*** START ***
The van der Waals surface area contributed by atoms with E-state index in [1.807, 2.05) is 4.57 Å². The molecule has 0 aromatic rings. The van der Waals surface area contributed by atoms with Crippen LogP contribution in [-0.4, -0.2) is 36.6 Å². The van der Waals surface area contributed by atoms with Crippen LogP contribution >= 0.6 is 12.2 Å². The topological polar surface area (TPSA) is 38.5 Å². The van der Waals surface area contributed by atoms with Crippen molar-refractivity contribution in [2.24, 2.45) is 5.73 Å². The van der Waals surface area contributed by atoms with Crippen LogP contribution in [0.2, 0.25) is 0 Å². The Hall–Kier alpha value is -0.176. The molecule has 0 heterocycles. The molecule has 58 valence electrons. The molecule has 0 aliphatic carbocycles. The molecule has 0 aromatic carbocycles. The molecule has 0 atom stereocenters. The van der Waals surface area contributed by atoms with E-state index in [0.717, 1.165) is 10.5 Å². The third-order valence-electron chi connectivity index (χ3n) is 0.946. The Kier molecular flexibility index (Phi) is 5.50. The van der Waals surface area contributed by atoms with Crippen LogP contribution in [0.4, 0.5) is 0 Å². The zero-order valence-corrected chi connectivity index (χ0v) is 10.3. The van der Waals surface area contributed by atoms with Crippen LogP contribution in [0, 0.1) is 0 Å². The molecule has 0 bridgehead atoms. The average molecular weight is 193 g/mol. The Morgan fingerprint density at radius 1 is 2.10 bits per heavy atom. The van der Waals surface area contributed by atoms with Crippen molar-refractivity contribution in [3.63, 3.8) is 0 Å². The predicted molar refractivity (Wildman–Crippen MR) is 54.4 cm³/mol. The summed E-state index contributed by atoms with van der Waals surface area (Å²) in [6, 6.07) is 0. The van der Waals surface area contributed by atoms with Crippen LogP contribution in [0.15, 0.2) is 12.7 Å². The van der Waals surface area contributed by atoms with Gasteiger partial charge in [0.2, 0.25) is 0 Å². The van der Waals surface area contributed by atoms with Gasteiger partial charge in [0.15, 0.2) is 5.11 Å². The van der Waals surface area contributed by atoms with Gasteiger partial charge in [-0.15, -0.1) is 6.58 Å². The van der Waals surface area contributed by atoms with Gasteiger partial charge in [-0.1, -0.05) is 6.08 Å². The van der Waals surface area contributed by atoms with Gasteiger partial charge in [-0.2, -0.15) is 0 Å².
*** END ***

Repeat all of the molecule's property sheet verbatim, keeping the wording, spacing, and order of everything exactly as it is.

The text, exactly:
The van der Waals surface area contributed by atoms with E-state index in [1.807, 2.05) is 4.57 Å². The molecule has 0 aromatic rings. The van der Waals surface area contributed by atoms with Crippen LogP contribution in [-0.4, -0.2) is 36.6 Å². The van der Waals surface area contributed by atoms with Crippen LogP contribution >= 0.6 is 12.2 Å². The topological polar surface area (TPSA) is 38.5 Å². The van der Waals surface area contributed by atoms with Crippen molar-refractivity contribution in [2.24, 2.45) is 5.73 Å². The van der Waals surface area contributed by atoms with Crippen LogP contribution in [0.2, 0.25) is 0 Å². The Hall–Kier alpha value is -0.176. The molecule has 0 heterocycles. The molecule has 58 valence electrons. The molecule has 0 aliphatic carbocycles. The molecule has 0 aromatic carbocycles. The molecule has 0 atom stereocenters. The van der Waals surface area contributed by atoms with E-state index in [0.717, 1.165) is 10.5 Å². The third-order valence-electron chi connectivity index (χ3n) is 0.946. The Kier molecular flexibility index (Phi) is 5.50. The van der Waals surface area contributed by atoms with Crippen LogP contribution in [0.4, 0.5) is 0 Å². The zero-order valence-corrected chi connectivity index (χ0v) is 10.3. The van der Waals surface area contributed by atoms with Crippen LogP contribution in [0, 0.1) is 0 Å². The molecule has 0 bridgehead atoms. The average molecular weight is 193 g/mol. The Morgan fingerprint density at radius 1 is 2.10 bits per heavy atom. The van der Waals surface area contributed by atoms with Crippen molar-refractivity contribution in [3.63, 3.8) is 0 Å². The predicted molar refractivity (Wildman–Crippen MR) is 54.4 cm³/mol. The summed E-state index contributed by atoms with van der Waals surface area (Å²) in [6, 6.07) is 0. The van der Waals surface area contributed by atoms with Crippen LogP contribution in [0.15, 0.2) is 12.7 Å². The van der Waals surface area contributed by atoms with Gasteiger partial charge in [0.2, 0.25) is 0 Å². The van der Waals surface area contributed by atoms with Gasteiger partial charge in [0.15, 0.2) is 5.11 Å². The van der Waals surface area contributed by atoms with Gasteiger partial charge in [-0.15, -0.1) is 6.58 Å². The van der Waals surface area contributed by atoms with Gasteiger partial charge in [-0.1, -0.05) is 6.08 Å². The van der Waals surface area contributed by atoms with Gasteiger partial charge in [-0.2, -0.15) is 0 Å².